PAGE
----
and one's that haven't, and a company being squeezed on cost by Wal-Mart
and one that isn't, I'll take the latter every time. :-)
Ha, ha, ha. Wal-Mart has no incoming QA program. They put EVERYTHING
back on their vendors. Read a little about Wal-Mart's business
practices. It is very enlightening.
Yes, that is always possible.
Yes, and they also try to make the lowest common product they can get
I agree, most cheap lawn mowers are made by just a couple of companys.
That is why I buy John Deere equipment. So far at least, I've gotten
I don't think Deere makes their own mowers, do they? Neither does Troy
Built, Craftsman, Huskvarna, or Poulan AFAICT. They buy them from one of the
big manufacturers. I think "Yard Machines" is a main one, and another
company(? Maybe Electrolux?) is another big one.
Last I knew Deere made most of their mowers. The engine in mine is a
Kawasaki, which I considered a plus after owning three Kawasaki
motorcycles. Consumer reports had an article on mowers some time ago
and talked about who made which mowers. I wasn't thinking John Deere
bought from one of the mower mills, but maybe that has changed for their
low-end machines like those sold at Home Depot. I didn't buy one of
Once upon a time when we all had dark hair, there was a wide difference in
oil quality. Some was pretty good, some was bilge sludge.
Now, I bet there's VERY LITTLE difference from the best to the worst. Almost
imperceptible! Certainly not enough to get our shorts in a wad about.
This is the result of STANDARDS. SAE used to rule the roost, and their
standards metrics were primitive.
Now,,, there are several standards testing bodies in the fray, and the oil
bottlers must comply or die. We win! :)
Sorry, but I've seen test data (from the source I've mentioned here
several times before - MCN) that shows the above statement to be
patently false. There was a wide range of data in virtually every
parameter of the oil that was tested.
Some oils have far better additive packages than others, and the
correlation wasn't perfect with price and brand name, but it was
Standards in most cases provide only a minimum (or ocasionally a maximum
to prevent catcon poisoning) requirement. They don't ensure equality at
all. The Air Force has a minium height standard for its pilots (and a
maximum as well). Do you you really think this standard means that all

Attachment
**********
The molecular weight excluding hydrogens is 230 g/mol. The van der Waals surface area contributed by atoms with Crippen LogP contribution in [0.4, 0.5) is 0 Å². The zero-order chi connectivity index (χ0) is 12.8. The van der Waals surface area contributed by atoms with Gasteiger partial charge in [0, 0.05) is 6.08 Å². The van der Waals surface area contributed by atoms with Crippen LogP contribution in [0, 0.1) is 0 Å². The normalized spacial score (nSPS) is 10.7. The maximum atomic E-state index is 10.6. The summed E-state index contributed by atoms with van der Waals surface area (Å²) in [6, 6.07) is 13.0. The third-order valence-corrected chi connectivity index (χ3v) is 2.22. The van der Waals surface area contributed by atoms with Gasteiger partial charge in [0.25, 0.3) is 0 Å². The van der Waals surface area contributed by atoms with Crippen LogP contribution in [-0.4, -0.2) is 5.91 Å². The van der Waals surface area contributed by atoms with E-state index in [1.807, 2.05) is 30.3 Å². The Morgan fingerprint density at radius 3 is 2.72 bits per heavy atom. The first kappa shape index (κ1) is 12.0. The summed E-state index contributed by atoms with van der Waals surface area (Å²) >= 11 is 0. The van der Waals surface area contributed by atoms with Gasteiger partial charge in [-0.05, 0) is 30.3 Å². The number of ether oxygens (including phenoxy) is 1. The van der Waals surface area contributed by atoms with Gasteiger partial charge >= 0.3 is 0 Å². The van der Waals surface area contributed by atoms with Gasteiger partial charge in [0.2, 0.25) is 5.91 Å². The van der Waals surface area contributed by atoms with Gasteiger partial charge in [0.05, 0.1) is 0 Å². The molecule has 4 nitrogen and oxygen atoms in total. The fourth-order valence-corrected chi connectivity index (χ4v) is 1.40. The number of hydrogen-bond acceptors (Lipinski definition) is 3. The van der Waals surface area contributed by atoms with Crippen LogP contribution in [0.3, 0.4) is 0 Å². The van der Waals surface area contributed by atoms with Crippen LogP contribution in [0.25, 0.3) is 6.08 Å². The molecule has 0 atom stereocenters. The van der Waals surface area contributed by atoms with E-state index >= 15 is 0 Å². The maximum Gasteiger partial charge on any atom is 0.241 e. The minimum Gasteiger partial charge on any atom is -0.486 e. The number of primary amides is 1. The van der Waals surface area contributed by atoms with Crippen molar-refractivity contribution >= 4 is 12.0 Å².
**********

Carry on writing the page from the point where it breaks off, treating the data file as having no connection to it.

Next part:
pilots in the Air Force are the same height?
Now that's a significant statement Matt - if it can be substantiated and
qualified. Can you share what kind of data you saw? What were the
parameters that differed and made that impression on you? How did those
parameters compare to standards? In other words - what were the specifics?
Is the data you saw available for review?
Standards do ensure that a product is indeed safe and proper for use - as
contrasted to arbitrary statements that "something may not be right". Not
to insult you but I'll accept standards certification long before I'll
accept your arguement that QA *may* not be up to snuff in the absense of any
Why don't you scan it and send it to us? I sent you the data I had. I
doubt that MCN is going to get worked up over a six-year-old article
being sent to a handful of people.
Hmmm, I suppose I could take a page out of your book and insinuate that
you MUST have something to hide, since you haven't produced the goods.
You MUST have gone back and re-read the article and figured out that you
were wrong. Yeah, that MUST be it!
See, it's easy to make up crap. How about producing some evidence, Matt?
Mike, I'm going to have to call you out on that one.
Since you seem to be calling me a liar, I'm asking you to show your data.
Not only what, but more importantly WHEN the testing was done. Pre historic
data doesn't count!
Oil is blended in modern plants, with state-of-the art equipment, all
computer controlled. There are many controls and check points, and
everything is recorded in logs. It's been that way for 20 years. It's a very
"settled" technology. If the button pusher or computer should glitch while
one brand is being bottled, that brand could possibly have some defective
bottles. One brand is just as likely to be defective as the others. The
color of the bottle has no bearing on anything.
Even if there is a breakdown of some kind, I bet buzzers and lights go off
all over the place, and the suspect bottles are rounded up and dumped into
the waste oil bin for re-processing. (or more likely, just dumped into
Mobil-1 bottles). <ROFL!>